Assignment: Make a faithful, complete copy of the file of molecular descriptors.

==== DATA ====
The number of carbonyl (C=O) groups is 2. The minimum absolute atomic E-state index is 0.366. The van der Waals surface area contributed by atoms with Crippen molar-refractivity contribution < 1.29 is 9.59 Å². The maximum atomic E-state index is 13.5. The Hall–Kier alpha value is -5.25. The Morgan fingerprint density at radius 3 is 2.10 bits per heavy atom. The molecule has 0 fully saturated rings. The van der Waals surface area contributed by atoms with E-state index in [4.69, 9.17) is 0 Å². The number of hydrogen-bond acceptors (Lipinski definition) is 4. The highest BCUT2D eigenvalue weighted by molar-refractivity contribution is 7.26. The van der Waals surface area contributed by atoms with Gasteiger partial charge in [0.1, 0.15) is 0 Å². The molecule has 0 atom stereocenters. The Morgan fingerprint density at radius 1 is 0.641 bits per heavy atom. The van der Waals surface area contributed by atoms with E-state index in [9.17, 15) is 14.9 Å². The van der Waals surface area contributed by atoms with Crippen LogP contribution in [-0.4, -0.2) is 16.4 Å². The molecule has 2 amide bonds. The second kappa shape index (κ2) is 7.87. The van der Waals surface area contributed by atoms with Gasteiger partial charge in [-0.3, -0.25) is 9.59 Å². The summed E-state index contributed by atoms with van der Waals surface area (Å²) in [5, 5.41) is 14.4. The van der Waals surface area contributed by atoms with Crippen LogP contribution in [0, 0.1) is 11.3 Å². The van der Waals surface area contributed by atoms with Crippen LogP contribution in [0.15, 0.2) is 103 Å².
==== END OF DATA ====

The number of carbonyl (C=O) groups is 2. The minimum absolute atomic E-state index is 0.366. The van der Waals surface area contributed by atoms with Crippen molar-refractivity contribution < 1.29 is 9.59 Å². The maximum atomic E-state index is 13.5. The Hall–Kier alpha value is -5.25. The Morgan fingerprint density at radius 3 is 2.10 bits per heavy atom. The molecule has 0 fully saturated rings. The van der Waals surface area contributed by atoms with E-state index in [4.69, 9.17) is 0 Å². The number of hydrogen-bond acceptors (Lipinski definition) is 4. The highest BCUT2D eigenvalue weighted by molar-refractivity contribution is 7.26. The van der Waals surface area contributed by atoms with Gasteiger partial charge in [0.1, 0.15) is 0 Å². The molecule has 0 atom stereocenters. The Morgan fingerprint density at radius 1 is 0.641 bits per heavy atom. The van der Waals surface area contributed by atoms with E-state index in [9.17, 15) is 14.9 Å². The van der Waals surface area contributed by atoms with Crippen LogP contribution in [-0.4, -0.2) is 16.4 Å². The molecule has 2 amide bonds. The second kappa shape index (κ2) is 7.87. The van der Waals surface area contributed by atoms with Gasteiger partial charge in [-0.3, -0.25) is 9.59 Å². The summed E-state index contributed by atoms with van der Waals surface area (Å²) in [5, 5.41) is 14.4. The van der Waals surface area contributed by atoms with Crippen LogP contribution in [0, 0.1) is 11.3 Å². The van der Waals surface area contributed by atoms with Crippen LogP contribution in [0.15, 0.2) is 103 Å².